Run through these checklists allocating priorities from A (very important, or very urgent) to F (unimportant, or not at all urgent). If too many tasks have a high priority, run through the list again and demote the less important ones. Once you have done this, rewrite the list in priority order.
Keeping a properly structured and thought-out checklist sounds simple enough. But it can be surprising how many people fail to use them at all, never mind use them effectively. In fact, it’s often when people start to use them effectively and sensibly that they make their first personal productivity breakthroughs, and start making a success of their careers. The video, below, gives some tips on how you can start to use To-Do Lists more effectively.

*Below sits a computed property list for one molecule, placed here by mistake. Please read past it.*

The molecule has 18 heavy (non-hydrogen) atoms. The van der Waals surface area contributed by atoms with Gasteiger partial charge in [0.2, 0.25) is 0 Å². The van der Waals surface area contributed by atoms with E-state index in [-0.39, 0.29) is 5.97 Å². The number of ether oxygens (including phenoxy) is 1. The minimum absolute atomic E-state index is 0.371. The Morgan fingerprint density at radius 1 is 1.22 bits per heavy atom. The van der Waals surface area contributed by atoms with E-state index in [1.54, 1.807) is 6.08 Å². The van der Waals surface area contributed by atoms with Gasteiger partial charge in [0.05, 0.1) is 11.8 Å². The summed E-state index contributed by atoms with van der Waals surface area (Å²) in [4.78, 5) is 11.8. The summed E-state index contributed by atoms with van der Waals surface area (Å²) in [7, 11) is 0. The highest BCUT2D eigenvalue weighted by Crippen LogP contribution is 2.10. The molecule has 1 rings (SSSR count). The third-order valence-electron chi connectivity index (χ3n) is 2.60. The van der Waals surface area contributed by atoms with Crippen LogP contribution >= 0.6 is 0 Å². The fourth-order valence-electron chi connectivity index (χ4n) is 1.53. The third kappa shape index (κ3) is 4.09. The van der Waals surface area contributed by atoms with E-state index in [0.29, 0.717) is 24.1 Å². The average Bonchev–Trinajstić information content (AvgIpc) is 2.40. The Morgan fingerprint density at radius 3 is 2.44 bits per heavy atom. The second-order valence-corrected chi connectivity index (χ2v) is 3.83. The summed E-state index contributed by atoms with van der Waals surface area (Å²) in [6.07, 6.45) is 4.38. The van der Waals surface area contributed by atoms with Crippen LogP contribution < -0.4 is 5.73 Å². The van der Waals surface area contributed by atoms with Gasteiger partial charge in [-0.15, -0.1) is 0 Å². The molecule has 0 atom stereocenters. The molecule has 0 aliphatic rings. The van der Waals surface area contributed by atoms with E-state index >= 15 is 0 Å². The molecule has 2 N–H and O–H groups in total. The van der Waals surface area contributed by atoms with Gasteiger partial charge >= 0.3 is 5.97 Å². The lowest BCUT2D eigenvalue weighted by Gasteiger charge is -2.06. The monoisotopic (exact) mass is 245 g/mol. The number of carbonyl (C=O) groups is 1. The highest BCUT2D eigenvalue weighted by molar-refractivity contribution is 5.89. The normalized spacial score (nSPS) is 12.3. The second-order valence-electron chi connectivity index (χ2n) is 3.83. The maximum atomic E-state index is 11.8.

But in you’re in an operational role, or if tasks are large or dependent on too many other people, then it may be better to focus on a longer-term checklist, and "chip away" at it day-by-day. Many people find it helpful to spend, say, 10 minutes at the end of the day, organizing tasks on their list for the next day.
To-Do Lists can help you get, and stay, on top of important projects and piles of tasks or decisions. For instance, imagine you’re heading a team that’s working on a project. There are so many tasks to do, and so many people doing them, that staying on top of it all seems overwhelming.
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